The reminder of Hoffman’s essay describes four guiding themes or “tensions” in Japanese educational research. She is observing patterns in existing research rather than suggesting areas for future study. Likewise, her identification of themes or tensions don’t foreclose on alternatives. Those four themes are as follows:
cultural versus structural effects
individual versus collective selves
education for belonging versus education for transformation
and homogeneity versus diversity.
In my experience as a teacher in Japan, and in my limited exposure to the literature on Japanese comparative education, I can see why these themes would present themselves as most evident or available means of analysis of the education system here. First, as Hoffman echos in her essay, the Japanese nation and the Japanese cultural identity are conflated at every turn, both in and outside of academia. But it is undeniable that “Japaneseness” is a cultural category that has had far-reaching effects even spilling over into political structures like citizenship and discourses in education like globalization. I suppose this is the thematic substrate that I am most interested in accessing in my own writing about Japanese education, particularly in light of Hoffman’s closing salvo on “culture, power and difference in reading Japanese education,” but more on that in a moment.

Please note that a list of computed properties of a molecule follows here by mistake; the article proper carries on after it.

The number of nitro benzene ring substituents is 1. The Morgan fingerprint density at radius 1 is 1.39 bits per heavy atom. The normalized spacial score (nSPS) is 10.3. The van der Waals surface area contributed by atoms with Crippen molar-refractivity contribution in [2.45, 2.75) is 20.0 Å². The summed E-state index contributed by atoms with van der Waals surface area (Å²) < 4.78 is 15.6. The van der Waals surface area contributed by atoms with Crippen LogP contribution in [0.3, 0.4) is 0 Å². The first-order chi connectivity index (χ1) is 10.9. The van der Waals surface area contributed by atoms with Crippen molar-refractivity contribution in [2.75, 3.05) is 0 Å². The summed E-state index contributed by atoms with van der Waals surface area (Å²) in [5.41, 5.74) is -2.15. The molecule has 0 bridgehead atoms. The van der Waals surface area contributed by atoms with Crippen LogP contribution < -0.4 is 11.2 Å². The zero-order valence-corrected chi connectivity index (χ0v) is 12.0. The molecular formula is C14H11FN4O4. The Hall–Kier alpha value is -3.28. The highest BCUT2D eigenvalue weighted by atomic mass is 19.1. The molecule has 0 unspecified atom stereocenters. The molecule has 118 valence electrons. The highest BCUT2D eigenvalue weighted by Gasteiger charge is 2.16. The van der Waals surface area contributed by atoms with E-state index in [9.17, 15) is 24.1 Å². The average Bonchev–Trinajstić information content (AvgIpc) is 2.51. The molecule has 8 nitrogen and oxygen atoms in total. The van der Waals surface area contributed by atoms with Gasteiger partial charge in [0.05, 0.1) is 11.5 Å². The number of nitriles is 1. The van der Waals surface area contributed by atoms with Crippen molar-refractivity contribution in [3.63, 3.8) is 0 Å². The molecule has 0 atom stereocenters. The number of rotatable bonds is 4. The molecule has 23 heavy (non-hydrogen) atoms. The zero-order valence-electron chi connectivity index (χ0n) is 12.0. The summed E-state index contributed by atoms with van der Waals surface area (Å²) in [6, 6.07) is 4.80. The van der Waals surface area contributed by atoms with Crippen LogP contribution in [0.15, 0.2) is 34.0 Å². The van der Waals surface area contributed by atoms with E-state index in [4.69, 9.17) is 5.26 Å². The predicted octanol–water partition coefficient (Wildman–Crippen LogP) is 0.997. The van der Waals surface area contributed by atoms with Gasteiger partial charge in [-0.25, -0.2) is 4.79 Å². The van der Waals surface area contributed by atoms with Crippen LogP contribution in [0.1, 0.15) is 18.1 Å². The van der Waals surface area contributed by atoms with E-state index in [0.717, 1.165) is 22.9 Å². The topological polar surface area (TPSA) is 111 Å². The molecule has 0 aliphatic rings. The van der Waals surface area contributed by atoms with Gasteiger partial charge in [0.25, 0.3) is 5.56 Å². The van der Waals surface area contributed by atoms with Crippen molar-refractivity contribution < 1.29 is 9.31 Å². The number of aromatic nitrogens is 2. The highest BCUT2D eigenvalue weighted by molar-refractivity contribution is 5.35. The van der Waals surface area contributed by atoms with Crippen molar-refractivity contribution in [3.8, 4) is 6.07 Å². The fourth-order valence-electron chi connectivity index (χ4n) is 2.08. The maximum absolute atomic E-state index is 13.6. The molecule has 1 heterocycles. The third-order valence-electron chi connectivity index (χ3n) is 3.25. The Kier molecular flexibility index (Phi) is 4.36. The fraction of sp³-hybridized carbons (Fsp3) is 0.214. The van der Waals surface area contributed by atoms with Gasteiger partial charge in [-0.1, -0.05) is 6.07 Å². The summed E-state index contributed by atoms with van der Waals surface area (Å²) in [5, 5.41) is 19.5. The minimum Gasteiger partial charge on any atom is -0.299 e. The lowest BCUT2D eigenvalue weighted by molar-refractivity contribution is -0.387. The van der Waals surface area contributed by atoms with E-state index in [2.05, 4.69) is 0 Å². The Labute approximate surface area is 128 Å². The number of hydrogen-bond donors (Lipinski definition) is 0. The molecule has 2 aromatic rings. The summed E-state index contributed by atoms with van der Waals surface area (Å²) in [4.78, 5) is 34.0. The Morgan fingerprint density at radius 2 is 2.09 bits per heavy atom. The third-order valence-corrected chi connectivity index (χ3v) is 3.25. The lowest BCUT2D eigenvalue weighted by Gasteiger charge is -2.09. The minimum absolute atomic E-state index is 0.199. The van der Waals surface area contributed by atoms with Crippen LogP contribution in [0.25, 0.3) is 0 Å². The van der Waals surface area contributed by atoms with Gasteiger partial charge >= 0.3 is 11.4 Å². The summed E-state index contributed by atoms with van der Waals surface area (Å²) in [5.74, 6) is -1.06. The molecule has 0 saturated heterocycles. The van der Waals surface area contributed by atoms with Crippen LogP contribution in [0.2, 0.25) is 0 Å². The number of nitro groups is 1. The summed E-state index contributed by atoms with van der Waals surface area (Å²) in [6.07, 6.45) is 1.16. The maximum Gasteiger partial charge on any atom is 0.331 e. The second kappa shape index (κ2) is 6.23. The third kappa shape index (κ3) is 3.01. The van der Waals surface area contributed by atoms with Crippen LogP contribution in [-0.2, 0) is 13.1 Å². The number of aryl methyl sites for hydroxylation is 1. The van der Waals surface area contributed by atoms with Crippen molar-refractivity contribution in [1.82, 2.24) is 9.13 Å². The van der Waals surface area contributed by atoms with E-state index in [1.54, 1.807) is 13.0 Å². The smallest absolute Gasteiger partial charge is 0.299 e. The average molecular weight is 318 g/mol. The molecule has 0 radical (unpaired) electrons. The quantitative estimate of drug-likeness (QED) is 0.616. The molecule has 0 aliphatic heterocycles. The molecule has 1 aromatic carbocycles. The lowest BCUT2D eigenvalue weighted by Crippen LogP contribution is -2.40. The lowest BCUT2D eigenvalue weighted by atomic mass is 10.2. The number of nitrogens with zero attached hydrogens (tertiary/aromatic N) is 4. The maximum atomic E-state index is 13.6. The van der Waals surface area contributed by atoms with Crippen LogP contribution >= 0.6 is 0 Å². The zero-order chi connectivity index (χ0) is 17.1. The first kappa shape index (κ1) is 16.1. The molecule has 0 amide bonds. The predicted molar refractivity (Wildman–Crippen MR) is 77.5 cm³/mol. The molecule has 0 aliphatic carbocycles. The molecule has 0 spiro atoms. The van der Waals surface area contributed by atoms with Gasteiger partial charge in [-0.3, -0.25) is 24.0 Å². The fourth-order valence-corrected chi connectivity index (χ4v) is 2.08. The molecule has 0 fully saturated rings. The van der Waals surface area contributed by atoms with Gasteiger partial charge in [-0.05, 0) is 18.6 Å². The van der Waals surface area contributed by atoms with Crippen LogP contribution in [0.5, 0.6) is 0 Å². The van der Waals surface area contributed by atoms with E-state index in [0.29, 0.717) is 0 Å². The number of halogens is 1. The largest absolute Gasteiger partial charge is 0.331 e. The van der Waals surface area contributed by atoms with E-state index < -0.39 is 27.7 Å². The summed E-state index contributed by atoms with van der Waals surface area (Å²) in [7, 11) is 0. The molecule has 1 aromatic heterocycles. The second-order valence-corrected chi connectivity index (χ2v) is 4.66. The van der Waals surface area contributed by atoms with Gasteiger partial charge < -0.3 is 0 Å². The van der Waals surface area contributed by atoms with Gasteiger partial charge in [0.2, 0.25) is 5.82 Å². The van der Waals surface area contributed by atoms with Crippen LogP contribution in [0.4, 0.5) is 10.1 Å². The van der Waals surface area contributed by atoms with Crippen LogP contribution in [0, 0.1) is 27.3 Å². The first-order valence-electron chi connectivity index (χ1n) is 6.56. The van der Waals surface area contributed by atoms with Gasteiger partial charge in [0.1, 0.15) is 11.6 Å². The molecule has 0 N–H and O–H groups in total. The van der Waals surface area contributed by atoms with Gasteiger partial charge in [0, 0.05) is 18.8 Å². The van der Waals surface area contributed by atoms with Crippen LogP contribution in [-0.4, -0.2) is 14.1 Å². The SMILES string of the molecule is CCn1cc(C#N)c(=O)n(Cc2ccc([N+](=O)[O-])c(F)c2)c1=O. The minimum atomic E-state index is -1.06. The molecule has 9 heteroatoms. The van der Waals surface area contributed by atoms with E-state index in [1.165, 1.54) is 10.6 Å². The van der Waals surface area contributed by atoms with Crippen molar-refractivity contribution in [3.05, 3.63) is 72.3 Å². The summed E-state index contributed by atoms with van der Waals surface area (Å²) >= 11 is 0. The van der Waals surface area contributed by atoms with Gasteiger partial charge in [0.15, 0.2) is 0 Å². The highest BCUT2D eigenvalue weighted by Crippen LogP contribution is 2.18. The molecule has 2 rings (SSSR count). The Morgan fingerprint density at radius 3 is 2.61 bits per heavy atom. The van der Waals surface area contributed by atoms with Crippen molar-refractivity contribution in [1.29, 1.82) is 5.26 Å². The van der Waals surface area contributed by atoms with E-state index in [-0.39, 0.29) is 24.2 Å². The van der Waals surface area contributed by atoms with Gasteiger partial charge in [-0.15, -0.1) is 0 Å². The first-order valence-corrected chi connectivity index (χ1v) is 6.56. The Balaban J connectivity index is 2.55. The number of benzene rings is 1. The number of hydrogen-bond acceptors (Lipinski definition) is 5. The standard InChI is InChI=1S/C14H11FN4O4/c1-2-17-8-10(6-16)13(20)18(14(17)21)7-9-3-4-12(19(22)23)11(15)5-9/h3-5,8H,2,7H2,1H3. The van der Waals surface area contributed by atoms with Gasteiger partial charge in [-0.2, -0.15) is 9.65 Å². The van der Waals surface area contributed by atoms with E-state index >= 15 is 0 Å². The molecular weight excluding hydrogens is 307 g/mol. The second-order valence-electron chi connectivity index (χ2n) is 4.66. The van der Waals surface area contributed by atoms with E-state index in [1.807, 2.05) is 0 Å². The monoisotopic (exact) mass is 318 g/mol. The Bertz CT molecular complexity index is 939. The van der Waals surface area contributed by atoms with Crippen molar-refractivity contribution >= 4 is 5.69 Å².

The individual versus collective selves theme, is another one that I see becoming more prominent particularly in light of the neoliberal dominance of educational policy. That is, the urge in neoliberal discourses of education to treat all aspects of educational systems as flows of capital has often bumped up against a deeper historical imperative for cooperation and a native democratic humanism that predates the arrival of liberalism in Japan from Europe. Here again, though, the key is how best to use these categories of analysis without essentializing them or mythologizing unnecessarily.